Stephanie Spratt called her son "a caring, compassionate soul.
"He was such a special kid," she said. "He would walk up to a stranger and try to become friends with them. Everyone who came into contact with him loved him."
The accident occurred at Twin Rivers Park in Arlington just before 4 p.m. Sunday. Elijah was on an outing with his foster family.
"He was a very strong swimmer," his mom said. "That was one of his passions. He loved to be in the water anytime he could."
Elijah, who was playing in the river without a life jacket, was swept downstream for about a half mile before he was spotted and pulled from the river by rescue swimmers and divers. He was taken to Cascade Valley Hospital in Arlington where he died.
"I don't want anyone to feel guilty over this," Spratt said. "It wasn't anybody's fault. It was tragic accident."
Elijah's death marked the eighth drowning this year in Snohomish County and the second in the Stillaguamish River.
It was followed Monday one more death, the drowning of an 18-year-old man on the Skykomish River near Index.
Elijah spent the first eight years of his life growing up in Langley on Whidbey Island. He participated in a youth football team, the South Whidbey Falcons. "He was a fast, fast runner, and great at tackling," his mom said.
Her son had just completed the fourth grade and had registered for another youth football team in the Arlington area, where his foster family lived. "He loved his foster parents," his mom said.
"I will miss him so much," Stephanie Spratt said. "He is engrained in my heart and soul forever."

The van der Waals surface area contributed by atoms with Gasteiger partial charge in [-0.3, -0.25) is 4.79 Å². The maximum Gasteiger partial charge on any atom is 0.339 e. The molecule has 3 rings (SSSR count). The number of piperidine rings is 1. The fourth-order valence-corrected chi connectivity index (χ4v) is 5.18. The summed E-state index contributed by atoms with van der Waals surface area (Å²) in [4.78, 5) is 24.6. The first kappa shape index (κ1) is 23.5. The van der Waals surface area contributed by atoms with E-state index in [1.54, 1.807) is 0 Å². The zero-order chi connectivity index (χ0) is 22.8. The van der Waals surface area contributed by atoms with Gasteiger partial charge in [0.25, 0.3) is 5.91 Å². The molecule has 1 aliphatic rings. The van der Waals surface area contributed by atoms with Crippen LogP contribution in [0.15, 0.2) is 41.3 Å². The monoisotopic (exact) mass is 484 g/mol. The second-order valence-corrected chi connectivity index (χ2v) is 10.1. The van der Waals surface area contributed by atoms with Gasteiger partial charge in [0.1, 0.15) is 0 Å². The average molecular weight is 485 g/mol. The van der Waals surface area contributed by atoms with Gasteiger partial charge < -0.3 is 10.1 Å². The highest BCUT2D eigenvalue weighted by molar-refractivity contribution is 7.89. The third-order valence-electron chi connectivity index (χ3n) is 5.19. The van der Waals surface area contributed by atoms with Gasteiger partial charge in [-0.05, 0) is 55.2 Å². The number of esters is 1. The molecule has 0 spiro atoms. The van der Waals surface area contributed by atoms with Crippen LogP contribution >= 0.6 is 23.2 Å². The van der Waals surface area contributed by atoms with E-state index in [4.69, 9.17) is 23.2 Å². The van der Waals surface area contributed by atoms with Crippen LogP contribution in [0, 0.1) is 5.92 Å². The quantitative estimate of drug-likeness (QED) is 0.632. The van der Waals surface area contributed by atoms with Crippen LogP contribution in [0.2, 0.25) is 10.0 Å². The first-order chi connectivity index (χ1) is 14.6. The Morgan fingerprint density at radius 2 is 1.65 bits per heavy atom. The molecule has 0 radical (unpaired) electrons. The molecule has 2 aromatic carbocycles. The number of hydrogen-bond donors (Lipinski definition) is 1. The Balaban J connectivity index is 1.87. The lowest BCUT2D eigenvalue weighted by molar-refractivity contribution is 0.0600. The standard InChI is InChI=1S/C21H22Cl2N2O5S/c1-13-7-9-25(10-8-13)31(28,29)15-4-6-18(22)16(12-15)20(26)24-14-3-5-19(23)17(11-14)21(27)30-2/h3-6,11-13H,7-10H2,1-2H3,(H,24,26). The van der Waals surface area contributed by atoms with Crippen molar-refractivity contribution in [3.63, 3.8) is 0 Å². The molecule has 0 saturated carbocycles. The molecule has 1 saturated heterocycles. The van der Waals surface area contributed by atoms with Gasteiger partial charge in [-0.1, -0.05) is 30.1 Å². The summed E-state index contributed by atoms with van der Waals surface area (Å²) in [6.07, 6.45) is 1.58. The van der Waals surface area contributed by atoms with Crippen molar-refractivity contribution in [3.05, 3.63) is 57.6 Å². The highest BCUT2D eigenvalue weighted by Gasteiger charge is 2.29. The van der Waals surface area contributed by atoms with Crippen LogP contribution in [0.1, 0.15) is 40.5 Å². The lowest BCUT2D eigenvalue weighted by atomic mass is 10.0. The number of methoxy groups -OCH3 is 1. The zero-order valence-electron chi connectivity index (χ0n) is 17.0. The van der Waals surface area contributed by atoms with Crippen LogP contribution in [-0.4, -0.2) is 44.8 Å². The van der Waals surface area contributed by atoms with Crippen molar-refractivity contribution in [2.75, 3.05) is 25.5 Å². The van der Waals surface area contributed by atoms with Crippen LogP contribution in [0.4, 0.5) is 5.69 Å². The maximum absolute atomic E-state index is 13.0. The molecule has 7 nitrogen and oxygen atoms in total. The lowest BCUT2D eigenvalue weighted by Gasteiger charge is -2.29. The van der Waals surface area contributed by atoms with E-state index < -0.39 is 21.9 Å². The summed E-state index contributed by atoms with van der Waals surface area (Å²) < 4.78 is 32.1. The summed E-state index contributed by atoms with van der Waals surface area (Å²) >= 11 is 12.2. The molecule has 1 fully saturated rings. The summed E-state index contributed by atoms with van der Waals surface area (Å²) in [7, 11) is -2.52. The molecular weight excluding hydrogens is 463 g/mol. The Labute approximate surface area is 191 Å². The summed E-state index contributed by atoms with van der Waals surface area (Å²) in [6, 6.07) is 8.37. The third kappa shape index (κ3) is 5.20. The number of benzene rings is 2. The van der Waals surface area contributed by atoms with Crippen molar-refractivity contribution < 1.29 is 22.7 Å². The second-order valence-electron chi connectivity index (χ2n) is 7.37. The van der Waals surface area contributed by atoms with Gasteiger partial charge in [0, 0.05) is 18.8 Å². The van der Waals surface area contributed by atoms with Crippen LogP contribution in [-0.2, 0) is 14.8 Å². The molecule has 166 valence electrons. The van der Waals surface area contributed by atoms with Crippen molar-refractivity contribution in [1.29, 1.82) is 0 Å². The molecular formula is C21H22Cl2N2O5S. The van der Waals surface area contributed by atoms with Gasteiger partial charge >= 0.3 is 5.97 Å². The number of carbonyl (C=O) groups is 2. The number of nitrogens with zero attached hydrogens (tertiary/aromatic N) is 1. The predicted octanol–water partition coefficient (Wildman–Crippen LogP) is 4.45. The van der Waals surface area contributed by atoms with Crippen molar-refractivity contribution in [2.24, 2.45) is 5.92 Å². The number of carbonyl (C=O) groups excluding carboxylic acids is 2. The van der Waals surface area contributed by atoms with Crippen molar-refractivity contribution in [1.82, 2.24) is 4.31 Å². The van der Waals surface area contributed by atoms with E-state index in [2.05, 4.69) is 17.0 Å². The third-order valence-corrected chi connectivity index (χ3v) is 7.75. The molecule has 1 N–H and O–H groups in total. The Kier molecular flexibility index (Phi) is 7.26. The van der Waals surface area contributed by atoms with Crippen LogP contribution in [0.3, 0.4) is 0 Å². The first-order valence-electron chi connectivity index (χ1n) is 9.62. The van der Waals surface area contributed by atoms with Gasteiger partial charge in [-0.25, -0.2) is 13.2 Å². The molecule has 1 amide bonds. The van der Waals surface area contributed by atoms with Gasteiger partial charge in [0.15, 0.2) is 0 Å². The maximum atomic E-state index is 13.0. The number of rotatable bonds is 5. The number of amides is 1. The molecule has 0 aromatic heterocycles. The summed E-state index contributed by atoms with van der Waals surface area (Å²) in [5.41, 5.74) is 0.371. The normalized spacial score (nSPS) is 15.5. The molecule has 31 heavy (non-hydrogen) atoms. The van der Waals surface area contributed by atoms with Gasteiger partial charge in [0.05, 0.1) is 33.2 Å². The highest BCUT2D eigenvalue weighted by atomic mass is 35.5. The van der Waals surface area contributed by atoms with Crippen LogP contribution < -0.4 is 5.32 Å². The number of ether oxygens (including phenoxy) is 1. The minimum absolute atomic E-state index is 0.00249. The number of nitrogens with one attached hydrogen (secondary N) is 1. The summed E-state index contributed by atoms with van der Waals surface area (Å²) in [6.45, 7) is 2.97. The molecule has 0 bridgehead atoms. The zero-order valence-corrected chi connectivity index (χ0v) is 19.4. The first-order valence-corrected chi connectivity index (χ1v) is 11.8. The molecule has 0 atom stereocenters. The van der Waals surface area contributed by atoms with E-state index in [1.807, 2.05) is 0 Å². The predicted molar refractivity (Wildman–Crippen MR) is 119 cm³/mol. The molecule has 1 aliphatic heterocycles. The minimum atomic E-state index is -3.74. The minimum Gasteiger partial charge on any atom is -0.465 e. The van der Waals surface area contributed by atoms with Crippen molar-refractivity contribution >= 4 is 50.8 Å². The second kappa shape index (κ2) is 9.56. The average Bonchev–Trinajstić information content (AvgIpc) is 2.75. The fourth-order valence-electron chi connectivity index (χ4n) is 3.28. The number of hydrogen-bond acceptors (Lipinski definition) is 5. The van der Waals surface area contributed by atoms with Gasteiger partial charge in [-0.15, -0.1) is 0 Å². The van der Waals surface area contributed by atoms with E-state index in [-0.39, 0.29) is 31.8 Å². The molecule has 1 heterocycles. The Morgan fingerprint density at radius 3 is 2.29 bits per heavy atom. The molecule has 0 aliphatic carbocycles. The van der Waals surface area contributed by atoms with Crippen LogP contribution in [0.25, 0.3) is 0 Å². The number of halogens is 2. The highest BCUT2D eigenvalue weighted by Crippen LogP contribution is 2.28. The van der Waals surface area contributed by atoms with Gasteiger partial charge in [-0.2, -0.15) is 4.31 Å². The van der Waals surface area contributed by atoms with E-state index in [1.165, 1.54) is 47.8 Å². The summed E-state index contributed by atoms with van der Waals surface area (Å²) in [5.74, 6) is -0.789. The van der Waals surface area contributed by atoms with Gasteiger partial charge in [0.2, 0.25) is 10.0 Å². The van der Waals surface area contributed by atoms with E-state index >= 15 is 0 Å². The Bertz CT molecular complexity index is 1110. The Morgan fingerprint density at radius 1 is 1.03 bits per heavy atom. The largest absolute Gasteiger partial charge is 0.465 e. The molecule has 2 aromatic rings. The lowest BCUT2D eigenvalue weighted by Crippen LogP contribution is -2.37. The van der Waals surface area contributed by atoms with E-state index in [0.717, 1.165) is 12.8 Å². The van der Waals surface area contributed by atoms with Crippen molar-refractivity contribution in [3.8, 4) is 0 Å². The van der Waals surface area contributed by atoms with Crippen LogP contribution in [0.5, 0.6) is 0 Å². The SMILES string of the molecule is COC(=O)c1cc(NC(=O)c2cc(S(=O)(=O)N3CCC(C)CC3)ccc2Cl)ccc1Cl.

Spratt said she has long been an advocate of kids wearing lifejackets while in the water, one of the safety tips recommended by the Snohomish County Sheriff's Office.
Local rivers are cold and moving forcefully, making it difficult for people to safely swim even short distances.
Shawneri Guzman, coordinator of Safe Kids Snohomish County, said an adult should always be on the alert and within arm's reach when children are in the water.
"Supervision is the key," she said. "It takes less than a minute to drown."
By the time people realize that a swimmer is in trouble, there's often just seconds when they're above the water before they go under, Guzman said.
Water safety isn't just a problem for kids, she said. "It also happens every year to very experienced swimmers. We are not aware of the limitations of our ability."
Sharon Salyer: 425-339-3486 or email@example.com
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